Chinese State Media Rails Against ‘Hindu Nationalism’ as Beijing Fortifies Indian Border

China’s state-run media is accusing Indian Prime Minister Narendra Modi of stoking “intense nationalism” in the country and taking advantage of anti-Chinese sentiment to amass power in columns published this week. The articles follow a month-long dispute along the mutual border near Bhutan, exacerbated by China’s recent haul of major military hardware towards India.

“The election of Indian Prime Minister Narendra Modi has fueled the country’s nationalist sentiments. Modi took advantage of rising Hindu nationalism to come to power,” a column in China’s Global Times claimed Wednesday. The article adds a warning that the forces that brought Modi to power demand he “act tougher in foreign relations, especially toward countries like Pakistan and China,” and that one day Modi may no longer be able to control them, saying, “The Modi government can do nothing if religious nationalism becomes extreme.”

The People’s Daily, another government newspaper, published a similar article last week titled “Turning a deaf ear to China will not help India on Doklam” (Doklam is the disputed territory in which India has placed troops, infuriating Beijing). The article warns that India faces international “embarrassment” and raises the same specter of “intense nationalism” as a threat to the bilateral relationship.

“In recent years, some Indian civil groups, tinted with intense nationalism, have been constantly stirring up anti-China sentiments,” the article claims, blaming “senior officials” who have “made irrational remarks, which further fueled the unnecessary tension.”

The tensions between China and India revolve around the Sikkim territory between the two countries, also claimed by the small nation of Bhutan. India objected in June to China’s attempts to construct a road through territory that neither nation considered Chinese, and deployed troops into Chinese-claimed territory. That month, the Global Times accused the Indian government of “bringing disgrace to themselves” by deploying troops past the Chinese-designated border.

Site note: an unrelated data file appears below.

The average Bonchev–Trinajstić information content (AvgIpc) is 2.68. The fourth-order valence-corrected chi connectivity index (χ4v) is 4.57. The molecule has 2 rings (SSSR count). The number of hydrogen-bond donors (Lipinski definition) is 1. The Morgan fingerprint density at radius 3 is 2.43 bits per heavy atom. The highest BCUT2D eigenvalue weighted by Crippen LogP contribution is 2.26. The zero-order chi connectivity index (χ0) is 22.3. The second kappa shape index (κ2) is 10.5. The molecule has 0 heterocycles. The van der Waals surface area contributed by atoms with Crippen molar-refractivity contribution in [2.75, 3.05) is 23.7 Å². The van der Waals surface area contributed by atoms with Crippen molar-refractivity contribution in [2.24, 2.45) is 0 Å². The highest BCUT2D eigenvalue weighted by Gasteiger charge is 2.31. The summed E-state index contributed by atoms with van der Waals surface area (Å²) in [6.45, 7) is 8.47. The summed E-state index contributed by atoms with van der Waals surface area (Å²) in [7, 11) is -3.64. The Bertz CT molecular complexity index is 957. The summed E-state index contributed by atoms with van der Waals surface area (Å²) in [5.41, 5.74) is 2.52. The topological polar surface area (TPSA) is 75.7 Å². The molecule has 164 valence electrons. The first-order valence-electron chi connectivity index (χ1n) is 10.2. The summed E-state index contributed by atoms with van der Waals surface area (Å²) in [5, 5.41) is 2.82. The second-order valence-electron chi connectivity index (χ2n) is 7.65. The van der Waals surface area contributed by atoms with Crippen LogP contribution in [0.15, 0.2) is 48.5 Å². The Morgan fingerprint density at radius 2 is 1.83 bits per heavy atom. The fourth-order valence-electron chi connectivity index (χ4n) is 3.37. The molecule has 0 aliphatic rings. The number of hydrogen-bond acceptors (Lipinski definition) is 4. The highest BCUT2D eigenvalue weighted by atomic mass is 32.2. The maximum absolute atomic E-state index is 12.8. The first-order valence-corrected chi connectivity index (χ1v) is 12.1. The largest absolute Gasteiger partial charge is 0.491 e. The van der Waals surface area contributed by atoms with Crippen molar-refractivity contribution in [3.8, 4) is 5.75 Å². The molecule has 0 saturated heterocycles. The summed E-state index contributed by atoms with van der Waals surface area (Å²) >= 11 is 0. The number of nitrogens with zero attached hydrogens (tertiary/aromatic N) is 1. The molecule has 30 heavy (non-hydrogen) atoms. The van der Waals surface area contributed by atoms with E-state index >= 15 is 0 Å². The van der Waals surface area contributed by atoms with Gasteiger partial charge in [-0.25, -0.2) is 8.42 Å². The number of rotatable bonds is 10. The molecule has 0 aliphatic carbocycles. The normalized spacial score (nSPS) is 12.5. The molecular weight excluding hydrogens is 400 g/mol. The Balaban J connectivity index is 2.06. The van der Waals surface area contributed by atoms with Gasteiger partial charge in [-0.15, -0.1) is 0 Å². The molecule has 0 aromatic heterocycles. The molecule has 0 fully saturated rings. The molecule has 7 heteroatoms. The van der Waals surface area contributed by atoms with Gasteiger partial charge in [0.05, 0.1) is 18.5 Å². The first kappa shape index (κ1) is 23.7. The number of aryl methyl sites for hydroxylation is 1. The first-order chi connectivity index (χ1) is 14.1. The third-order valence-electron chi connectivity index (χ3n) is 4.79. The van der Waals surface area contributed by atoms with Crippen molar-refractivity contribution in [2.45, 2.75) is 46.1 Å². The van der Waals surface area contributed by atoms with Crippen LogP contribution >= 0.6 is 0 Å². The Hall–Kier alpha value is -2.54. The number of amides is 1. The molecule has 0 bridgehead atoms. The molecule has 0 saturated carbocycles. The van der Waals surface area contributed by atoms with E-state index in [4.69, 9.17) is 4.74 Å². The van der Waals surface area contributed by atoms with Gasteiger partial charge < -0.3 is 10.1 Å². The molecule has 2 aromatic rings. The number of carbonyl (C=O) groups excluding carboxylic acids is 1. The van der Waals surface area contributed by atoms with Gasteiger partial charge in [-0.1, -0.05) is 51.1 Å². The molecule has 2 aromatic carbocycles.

This month, China moved “tens of thousands of tons of military vehicles and hardware” into the area, according to Indian media reports and Chinese state news outlets. The Hindu notes that much of this hardware is being stationed in Tibet, and cites China’s People’s Liberation Army Daily as only announcing the move on Wednesday but that it had occurred a month ago, and that troops were staging military exercises in the region this week.

Lest the relationship between the move and the Sikkim issue remain unclear, the People’s Daily published a story stating that the deployment of such military assets has “sent a strong message to India amid the two nations’ standoff in the border area,” according to “experts.” The People’s Daily goes on to note that the military exercises in question “used high-tech weaponry and multi-force attacks on the 5,000-meter-high plateau.”

Two weeks ago, India began a joint exercise with the United States called Malabar 2017, which continued throughout the month and was scheduled to end Monday. Many suggested these exercises were meant to discourage further Chinese military action in the region. Asked about tensions between the two countries on July 11, Chinese Foreign Ministry spokesman Geng Shuang delivered an incendiary condemnation of India, calling the military deployment in Sikkim an “illegal trespass.”

“The Sikkim section of the China-India boundary has come to existence against special historical background, and it is the only delimited section of the China-India boundary, which is totally different from the undefined eastern, central and western sections,” Geng noted. “The Chinese side demands that the Indian side immediately pull the Indian border troops back to the Indian side of the boundary and properly settle this incident.”

This week, the Chinese government reiterated its stance. “We have repeated our position on this trespassing incident so many times that you must be very clear about that,” spokesman Lu Kang told reporters. “We keep stressing that India should get a clear understanding of the current situation, take prompt measures to withdraw its personnel who have illegally crossed the boundary back to India’s side, so as to avoid further escalation of the situation.”


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